Thursday, February 18, 2010

Ancient Arabic inscription found in Jerusalem

clipped from news.yahoo.com
An Israel Antiquities Authority worker holds a fragment of a marble plaque with

JERUSALEM – A home renovation in Jerusalem's Old City has yielded a rare Arabic inscription offering insight into the city's history under Muslim rule, Israeli archaeologists said Wednesday. The fragment of a 1,100-year-old plaque is thought to have been made by an army veteran to express his thanks for a land grant from the Caliph al-Muqtadir, whom the inscription calls "Emir of the Faithful."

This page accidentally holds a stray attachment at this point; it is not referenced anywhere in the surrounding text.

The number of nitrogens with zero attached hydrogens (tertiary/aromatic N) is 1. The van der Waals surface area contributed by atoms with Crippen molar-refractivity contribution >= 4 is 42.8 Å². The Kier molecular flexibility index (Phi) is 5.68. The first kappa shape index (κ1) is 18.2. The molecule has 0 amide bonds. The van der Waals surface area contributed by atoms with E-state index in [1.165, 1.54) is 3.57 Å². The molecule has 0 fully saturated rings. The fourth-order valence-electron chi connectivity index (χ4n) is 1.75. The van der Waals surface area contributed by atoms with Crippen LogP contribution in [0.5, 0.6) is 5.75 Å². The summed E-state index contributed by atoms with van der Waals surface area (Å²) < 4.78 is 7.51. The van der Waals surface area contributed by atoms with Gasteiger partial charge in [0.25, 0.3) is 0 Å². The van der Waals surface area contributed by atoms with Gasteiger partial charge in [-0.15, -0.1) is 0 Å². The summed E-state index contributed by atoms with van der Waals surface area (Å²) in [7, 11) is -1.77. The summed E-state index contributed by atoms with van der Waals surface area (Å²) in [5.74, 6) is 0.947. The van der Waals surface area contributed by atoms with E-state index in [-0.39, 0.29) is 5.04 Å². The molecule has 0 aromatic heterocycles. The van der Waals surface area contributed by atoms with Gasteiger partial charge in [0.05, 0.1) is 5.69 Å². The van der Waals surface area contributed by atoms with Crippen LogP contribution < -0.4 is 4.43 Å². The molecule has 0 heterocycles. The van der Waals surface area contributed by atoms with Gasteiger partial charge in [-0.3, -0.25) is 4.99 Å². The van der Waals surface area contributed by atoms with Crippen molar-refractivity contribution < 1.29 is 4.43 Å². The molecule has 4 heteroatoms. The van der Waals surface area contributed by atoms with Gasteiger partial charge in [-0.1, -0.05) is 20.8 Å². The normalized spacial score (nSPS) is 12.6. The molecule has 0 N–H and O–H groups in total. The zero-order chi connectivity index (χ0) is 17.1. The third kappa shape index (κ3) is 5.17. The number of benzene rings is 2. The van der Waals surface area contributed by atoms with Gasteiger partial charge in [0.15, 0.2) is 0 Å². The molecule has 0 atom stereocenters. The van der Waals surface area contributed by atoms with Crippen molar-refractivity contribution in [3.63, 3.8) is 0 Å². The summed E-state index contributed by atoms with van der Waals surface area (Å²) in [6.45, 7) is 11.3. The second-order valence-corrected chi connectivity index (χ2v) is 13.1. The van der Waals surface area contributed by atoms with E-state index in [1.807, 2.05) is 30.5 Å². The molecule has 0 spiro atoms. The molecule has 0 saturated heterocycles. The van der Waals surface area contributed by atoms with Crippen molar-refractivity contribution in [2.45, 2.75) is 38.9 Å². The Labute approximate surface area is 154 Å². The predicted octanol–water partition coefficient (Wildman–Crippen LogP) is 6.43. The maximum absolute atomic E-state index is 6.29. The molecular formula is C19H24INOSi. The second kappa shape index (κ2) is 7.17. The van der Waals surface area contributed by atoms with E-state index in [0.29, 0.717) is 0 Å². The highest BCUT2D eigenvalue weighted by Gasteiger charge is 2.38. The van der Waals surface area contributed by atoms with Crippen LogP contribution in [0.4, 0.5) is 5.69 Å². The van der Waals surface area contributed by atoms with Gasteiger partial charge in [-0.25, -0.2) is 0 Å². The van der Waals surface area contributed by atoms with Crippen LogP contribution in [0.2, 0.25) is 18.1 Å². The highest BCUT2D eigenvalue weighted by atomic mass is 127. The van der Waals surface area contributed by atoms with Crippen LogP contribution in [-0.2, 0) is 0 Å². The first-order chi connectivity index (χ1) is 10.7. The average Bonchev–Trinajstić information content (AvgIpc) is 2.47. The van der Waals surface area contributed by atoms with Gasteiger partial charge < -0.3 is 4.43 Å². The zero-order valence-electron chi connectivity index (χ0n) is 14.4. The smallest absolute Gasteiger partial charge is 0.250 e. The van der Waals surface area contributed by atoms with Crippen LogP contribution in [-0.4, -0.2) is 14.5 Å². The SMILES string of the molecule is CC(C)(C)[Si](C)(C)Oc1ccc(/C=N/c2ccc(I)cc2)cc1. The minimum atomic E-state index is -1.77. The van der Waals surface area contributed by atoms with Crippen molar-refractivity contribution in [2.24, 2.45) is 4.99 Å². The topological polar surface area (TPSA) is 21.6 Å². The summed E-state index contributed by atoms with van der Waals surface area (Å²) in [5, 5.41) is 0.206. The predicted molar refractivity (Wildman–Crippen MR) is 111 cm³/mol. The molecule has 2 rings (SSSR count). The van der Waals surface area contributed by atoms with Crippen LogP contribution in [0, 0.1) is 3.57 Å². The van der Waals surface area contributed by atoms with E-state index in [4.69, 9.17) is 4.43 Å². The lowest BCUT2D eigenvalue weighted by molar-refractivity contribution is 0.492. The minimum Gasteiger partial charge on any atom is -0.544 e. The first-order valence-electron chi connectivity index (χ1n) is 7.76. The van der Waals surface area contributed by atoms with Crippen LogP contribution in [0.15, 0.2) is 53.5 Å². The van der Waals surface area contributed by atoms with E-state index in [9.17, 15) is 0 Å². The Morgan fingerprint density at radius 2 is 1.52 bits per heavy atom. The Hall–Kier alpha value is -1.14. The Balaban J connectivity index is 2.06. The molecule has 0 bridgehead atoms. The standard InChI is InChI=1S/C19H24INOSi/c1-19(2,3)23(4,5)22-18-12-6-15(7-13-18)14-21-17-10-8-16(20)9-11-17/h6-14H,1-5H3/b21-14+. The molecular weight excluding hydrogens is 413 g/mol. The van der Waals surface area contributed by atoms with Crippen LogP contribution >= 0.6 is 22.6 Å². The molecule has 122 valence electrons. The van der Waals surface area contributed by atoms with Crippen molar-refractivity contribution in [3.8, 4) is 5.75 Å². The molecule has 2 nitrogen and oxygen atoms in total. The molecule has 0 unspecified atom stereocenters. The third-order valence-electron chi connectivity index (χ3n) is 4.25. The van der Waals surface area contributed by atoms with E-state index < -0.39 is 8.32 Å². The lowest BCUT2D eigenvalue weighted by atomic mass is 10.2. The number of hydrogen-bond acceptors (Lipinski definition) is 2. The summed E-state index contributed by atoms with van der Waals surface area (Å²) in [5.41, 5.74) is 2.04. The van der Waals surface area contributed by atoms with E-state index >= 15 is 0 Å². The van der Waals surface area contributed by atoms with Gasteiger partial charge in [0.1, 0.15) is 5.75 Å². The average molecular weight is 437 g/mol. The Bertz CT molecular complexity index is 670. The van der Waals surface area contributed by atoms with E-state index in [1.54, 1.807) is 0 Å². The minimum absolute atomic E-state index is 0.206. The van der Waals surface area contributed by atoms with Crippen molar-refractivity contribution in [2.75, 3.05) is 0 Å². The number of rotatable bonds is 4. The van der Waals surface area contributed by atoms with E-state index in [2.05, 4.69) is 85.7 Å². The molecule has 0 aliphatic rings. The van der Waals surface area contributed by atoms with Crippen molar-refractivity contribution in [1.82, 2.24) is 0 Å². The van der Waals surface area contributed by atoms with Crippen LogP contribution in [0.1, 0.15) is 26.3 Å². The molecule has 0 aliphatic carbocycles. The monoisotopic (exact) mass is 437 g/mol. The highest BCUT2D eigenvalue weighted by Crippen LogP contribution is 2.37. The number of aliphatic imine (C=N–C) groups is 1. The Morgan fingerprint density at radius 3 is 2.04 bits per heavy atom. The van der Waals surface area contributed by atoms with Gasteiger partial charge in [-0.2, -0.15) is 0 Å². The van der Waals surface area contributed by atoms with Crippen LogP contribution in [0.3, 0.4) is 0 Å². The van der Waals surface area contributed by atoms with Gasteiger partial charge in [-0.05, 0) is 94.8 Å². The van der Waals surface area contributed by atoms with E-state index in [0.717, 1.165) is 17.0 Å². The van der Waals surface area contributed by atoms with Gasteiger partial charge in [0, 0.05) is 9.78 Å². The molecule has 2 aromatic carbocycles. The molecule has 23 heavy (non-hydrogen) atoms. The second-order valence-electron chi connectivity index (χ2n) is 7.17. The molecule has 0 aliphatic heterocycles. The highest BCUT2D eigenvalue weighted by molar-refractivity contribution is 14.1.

Dating from a time when Jerusalem was ruled from Baghdad by the Abbasid empire, the plaque shows how rulers rewarded their troops and ensured their loyalty, archaeologists said.

The Abbasids conquered Jerusalem after numerous wars with the Fatimid empire in Egypt. The Abbasid caliphs valued Jerusalem as an Islamic holy site.

The writing was deciphered by Hebrew University professor Moshe Sharon, who traced it to 910, during the early part of al-Muqtadir's 24-year rule.

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